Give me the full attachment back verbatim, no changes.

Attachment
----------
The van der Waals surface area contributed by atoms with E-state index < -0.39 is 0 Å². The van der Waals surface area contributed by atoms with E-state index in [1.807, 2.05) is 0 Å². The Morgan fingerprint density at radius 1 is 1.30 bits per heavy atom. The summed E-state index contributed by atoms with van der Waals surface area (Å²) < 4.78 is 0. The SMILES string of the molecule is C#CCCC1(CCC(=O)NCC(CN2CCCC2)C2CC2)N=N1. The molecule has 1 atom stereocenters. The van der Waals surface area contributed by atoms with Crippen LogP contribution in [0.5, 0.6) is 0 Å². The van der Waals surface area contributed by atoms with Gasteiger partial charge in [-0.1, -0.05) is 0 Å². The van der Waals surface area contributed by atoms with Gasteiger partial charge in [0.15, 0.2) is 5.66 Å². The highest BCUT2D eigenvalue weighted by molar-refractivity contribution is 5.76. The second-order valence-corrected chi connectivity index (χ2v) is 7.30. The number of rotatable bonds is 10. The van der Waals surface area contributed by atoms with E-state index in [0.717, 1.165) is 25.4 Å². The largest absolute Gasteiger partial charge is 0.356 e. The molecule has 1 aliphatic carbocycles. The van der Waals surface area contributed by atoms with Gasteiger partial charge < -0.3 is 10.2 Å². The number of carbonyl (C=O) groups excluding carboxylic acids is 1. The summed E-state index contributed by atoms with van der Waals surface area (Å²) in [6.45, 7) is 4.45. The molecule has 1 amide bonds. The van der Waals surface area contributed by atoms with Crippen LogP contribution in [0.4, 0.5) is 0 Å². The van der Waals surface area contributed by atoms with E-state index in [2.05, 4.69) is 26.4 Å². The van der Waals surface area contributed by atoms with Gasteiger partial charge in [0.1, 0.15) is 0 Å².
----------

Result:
The van der Waals surface area contributed by atoms with E-state index < -0.39 is 0 Å². The van der Waals surface area contributed by atoms with E-state index in [1.807, 2.05) is 0 Å². The Morgan fingerprint density at radius 1 is 1.30 bits per heavy atom. The summed E-state index contributed by atoms with van der Waals surface area (Å²) < 4.78 is 0. The SMILES string of the molecule is C#CCCC1(CCC(=O)NCC(CN2CCCC2)C2CC2)N=N1. The molecule has 1 atom stereocenters. The van der Waals surface area contributed by atoms with Crippen LogP contribution in [0.5, 0.6) is 0 Å². The van der Waals surface area contributed by atoms with Gasteiger partial charge in [-0.1, -0.05) is 0 Å². The van der Waals surface area contributed by atoms with Gasteiger partial charge in [0.15, 0.2) is 5.66 Å². The highest BCUT2D eigenvalue weighted by molar-refractivity contribution is 5.76. The second-order valence-corrected chi connectivity index (χ2v) is 7.30. The number of rotatable bonds is 10. The van der Waals surface area contributed by atoms with E-state index in [0.717, 1.165) is 25.4 Å². The largest absolute Gasteiger partial charge is 0.356 e. The molecule has 1 aliphatic carbocycles. The van der Waals surface area contributed by atoms with Gasteiger partial charge < -0.3 is 10.2 Å². The number of carbonyl (C=O) groups excluding carboxylic acids is 1. The summed E-state index contributed by atoms with van der Waals surface area (Å²) in [6.45, 7) is 4.45. The molecule has 1 amide bonds. The van der Waals surface area contributed by atoms with Crippen LogP contribution in [0.4, 0.5) is 0 Å². The van der Waals surface area contributed by atoms with E-state index in [2.05, 4.69) is 26.4 Å². The van der Waals surface area contributed by atoms with Gasteiger partial charge in [0.1, 0.15) is 0 Å².